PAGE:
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Jennie Maria Drinkwater Conklin facts for kids

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Jennie Maria Drinkwater Conklin (1896)
Jennie Maria Drinkwater Conklin (1896)
Jennie Maria Drinkwater Conklin signature
Jennie Maria Drinkwater Conklin signature

Jennie Maria Drinkwater Conklin (pen name, Jennie Maria Drinkwater; April 14, 1841 – April 28, 1900) was an American author and social activist. While still in her teens, she won fame with her stories for children. She wrote books for girls as well as for the religious press. Conklin was the originator of the organization known as the Shut-In Society, which was a bureau of correspondence for disabled women and girls.


Jennie Maria Drinkwater was born in Portland, Maine, April 14, 1841. Her father was Levi Drinkwater, a retired sea captain. She was educated in the public schools there and at the Institution for Young Ladies on Brooklyn Heights, also known as the Greenleaf Female Institute.

Drinkwater began writing as a child, and was a constant contributor to leading papers. Always fond of reading, at the age of 12, she became inspired with the thought of writing a book herself. At odd moments, she made her first attempt at story-writing, story-telling she had begun before, gathering about her the younger children to listen to the adventures of some small heroine. Her earliest recollection of books were the Bible and The Pilgrim's Progress. Later, she looked back and saw how the thread of those early influences wove her stories. Having had from her earliest reading an absorbing interest in biography, one of her first inspirations in bookmaking was the thought of biography -- to write lives of people as she found them, using their weaknesses, hardships, evil or noble conduct to point truth to others. For this reason, Conklin's stories always possessed a moral as well as an absorbing interest.

In 1874, when she was disabled, she became interested in girls and women shut in from the outside world, and the thought of a society for mutual comfort occurred to her. She sought other disabled women in similar circumstances, and wrote an account of her Shut-In Society. By 1896, the Shut-In Society had more than 2,000 members, with members in every state, and in many other parts of the world. It was an organized society, with an advisory board, and it published month a magazine call the Open Window. Her book, Tessa Wadsworth's Discipline, gives a sketch of its earliest members.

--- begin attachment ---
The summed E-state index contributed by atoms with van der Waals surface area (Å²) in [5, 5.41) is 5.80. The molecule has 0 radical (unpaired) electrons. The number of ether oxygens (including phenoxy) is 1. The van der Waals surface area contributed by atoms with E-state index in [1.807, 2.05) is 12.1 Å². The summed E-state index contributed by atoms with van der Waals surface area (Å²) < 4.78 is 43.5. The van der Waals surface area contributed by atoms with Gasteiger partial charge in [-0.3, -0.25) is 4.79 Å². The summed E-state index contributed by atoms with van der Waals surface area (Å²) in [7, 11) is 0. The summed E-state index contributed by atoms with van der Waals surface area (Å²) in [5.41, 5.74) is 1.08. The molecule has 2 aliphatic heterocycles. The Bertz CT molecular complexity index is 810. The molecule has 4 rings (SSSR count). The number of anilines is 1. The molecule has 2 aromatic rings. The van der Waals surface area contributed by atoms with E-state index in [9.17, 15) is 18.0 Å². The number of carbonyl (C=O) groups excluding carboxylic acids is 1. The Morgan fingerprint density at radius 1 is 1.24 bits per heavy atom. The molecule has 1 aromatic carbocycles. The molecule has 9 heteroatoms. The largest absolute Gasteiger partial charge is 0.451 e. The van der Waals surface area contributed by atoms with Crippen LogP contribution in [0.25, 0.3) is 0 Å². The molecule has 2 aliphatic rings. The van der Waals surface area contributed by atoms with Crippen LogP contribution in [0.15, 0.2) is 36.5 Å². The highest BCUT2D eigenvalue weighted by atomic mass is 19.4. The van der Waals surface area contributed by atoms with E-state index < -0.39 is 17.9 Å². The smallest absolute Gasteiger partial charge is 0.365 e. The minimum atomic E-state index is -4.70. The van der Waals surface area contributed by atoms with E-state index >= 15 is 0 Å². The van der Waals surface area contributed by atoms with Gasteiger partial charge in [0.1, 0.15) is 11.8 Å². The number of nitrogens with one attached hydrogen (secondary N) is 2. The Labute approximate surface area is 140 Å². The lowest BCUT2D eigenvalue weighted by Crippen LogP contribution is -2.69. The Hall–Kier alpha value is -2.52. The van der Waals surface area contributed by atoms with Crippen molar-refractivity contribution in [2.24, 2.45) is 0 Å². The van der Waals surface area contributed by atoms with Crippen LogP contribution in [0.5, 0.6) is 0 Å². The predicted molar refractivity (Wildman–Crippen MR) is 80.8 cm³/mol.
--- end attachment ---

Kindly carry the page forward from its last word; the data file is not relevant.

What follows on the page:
Under her maiden name, she wrote a number of books, among the better known being Tessa Wadsworth's Discipline, Bek's First Corner, Marigold, Dolly French's Household, Miss Prudence, and Fifteen. Other popular books included Other Folk, Rue's Helps, The Story of Hannah, Isabel's Between Times, Rizpah's Heritage, From Flax to Linen, Three Women, Three and Twenty, Paul French's Way, Electa, Uncle Justice Seth's Will, The Fairfax Girls, Second Best, Set Free, Fourfold, Marigold, Other Folk, Miss Prudence Cromwell, The Story of Hannah, Looking Seaward, Dorothy's Islands, Goldenrod Farm, Shar Burbank. Her books have been financially successful; several editions of 30,000 each have been sold. Her books were classified as "Sunday-school Juveniles" for the young, but more especially for girls.

Personal life

She married Rev. Nathaniel Conklin, March 17, 1880. He was for many years pastor of the Presbyterian Church of New Vernon, New Jersey. He died in 1892. Since her husband's death, she resided in Newark, New Jersey. She died in New Vernon, April 28, 1900. Internment was made in Hillside Cemetery.

Selected works

  • Tessa Wadsworth's Discipline
  • Other Folk, Rue's Helps
  • Bek's First Corner
  • Miss Prudence
  • The Story of Hannah
  • Isabel's Between Times
  • Rizpah's Heritage
  • From Flax to Linen
  • Marigold
  • Three Women
  • Three and Twenty
  • Paul French's Way
  • Electa
  • Fifteen
  • Uncle Justice Seth's Will
  • The Fairfax Girls
  • Second Best
  • Set Free
  • Fourfold
  • Marigold
  • Other Folk
  • Miss Prudence Cromwell
  • The Story of Hannah
  • Looking Seaward
  • Dorothy's Islands
  • Goldenrod Farm
  • Shar Burbank
  • Dolly French's Household
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